A Sad but True Picture
Scientists and engineers in Nigeria can solve the daily problems of the common and every day Nigerian only if they are passionately interested in science and in finding solutions to the problems Nigerians face everyday.
Nigeria can boast of having a good number of its citizens with master and doctorate degrees in sciences and engineering but I am afraid this has not resulted to a significant number of scientific or engineering solutions to the many and most often simple scientific and engineering problems in Nigeria.
The reason of this disconnection is not far-fetched. Science education in Nigeria is theoretical. Practical knowledge is scarce, and to make things worse there is a drought of passionate interest in science especially as a tool to solve individual and national problems.
However few scientist and engineers have exceptionally distinguished themselves. They are either people with Nigerian education but of innate scientific minds with out-of-classroom education (biographies of great Scientists and inventors, science television documentaries, and science fiction novels and movies) or people with education from the US, Japan, Germany and other research and technology driven countries.
These set of scientists and engineers can be easily identified by their creative, innovative and practical approach to solving problems.
An Everyday Laboratory Problem
In Chemistry Advance Lab, Sheda Science and Technology Complex (SheSTCo), where I did my undergraduate industrial training (IT), I experienced a problem when carrying out a suction filtration. The mini vacuum pump broke down and it took me a longer time to filter my sample. The lab avoided procedures that required the use of vacuum until the pump was replaced.
I experienced another Vacuum pump breakdown again in Chemistry Post Graduate Lab, Nasarawa State University, Keffi (NSUK) where I did my postgraduate bench work. A new mini vacuum pump (0.17hp, 23L/min, 600mmHg) attached to the rotary evaporator in the lab, after working for few days broke down during a solvent recovery process.
This was a big problem because not only were other undergraduate and post-graduate students waiting to use this pump for their research work, it was discovered that the bench work at hand needed a higher quality pump that can run continuously for 48 hours at least. This meant more expenses and time loss.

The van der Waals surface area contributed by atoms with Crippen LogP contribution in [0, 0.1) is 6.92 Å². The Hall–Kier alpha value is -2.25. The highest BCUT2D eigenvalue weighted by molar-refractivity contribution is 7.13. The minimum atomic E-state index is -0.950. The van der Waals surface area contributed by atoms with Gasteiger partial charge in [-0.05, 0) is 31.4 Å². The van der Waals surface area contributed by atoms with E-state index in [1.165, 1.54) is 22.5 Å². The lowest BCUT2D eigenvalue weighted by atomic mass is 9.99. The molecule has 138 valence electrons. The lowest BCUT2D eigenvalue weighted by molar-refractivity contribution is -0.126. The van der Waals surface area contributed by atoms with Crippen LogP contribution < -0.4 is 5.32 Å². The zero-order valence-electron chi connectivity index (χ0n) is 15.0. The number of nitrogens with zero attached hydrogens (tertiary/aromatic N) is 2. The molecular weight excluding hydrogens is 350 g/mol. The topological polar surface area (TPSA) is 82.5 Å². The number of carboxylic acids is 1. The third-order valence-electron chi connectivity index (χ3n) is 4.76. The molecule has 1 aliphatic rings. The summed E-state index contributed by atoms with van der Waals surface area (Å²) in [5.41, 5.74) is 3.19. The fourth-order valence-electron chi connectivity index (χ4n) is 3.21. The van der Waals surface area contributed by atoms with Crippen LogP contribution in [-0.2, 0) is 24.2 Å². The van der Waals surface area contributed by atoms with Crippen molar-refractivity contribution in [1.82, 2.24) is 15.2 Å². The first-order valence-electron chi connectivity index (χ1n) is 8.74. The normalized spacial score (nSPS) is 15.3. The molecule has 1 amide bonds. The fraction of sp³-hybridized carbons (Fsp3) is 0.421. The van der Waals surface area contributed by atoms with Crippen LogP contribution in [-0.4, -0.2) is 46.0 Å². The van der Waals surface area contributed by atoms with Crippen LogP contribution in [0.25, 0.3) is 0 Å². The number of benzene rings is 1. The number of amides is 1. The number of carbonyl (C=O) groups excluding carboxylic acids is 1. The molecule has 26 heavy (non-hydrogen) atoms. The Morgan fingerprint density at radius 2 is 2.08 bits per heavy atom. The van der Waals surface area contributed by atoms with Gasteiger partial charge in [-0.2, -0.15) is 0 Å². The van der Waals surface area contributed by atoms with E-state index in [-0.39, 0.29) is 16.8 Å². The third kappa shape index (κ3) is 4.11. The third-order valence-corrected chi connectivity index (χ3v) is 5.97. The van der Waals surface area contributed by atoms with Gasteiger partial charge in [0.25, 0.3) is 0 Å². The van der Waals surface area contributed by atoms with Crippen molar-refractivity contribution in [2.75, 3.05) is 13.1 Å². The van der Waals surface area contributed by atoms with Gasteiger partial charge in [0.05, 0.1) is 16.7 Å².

A Professor in the Department of Chemistry in NSUK saw a problem that needed a quick, affordable and long-term solution and he came up with one. He designed an affordable water-vacuum pump from a continuous-duty water-pump (0.5hp, 42L/min) and a device called Aspirator. The construction was done with the service of a plumber. The equipment was tested and after a little modification, it started working perfectly.
The water pump connected to the plastic drum pumps water from the drum up the PCV pipe and through the aspirator. The volume of water from the pump that passes through the aspirator is reduced by diverting some volume through an adjoining pipe, which can be connected to a condenser in a Soxhlet extractor and a rotary evaporator.
The valve connected to the adjoining pipe can be used to control this volume of water. The aspirator has two outlets: one returns water back into the drum while the other sucks in air. The outlet that sucks in air produces the required vacuum needed for the solvent recovery process when connected a rotary evaporator by means of the Venturi Effect.
This equipment can run for 24 hours for days and not breakdown. On the long run, it is more cost-effective when compared to buying a vacuum pump of like capacity. It can also provide vacuum for more than one apparatus at the sometime.
This kind of responds to problems in our immediate environment and our daily life has in no doubt lead to the rapid development of many nations. Nigerian engineers and scientists especially the younger generation should have a change of mentality, ideology and attitude toward science.
Nigerian and other Africans should imbibe a Do-It-Yourself culture. We should stop paying for goods and services we can produce by ourselves. We should stop waiting for Europe and America to solve our problem for us.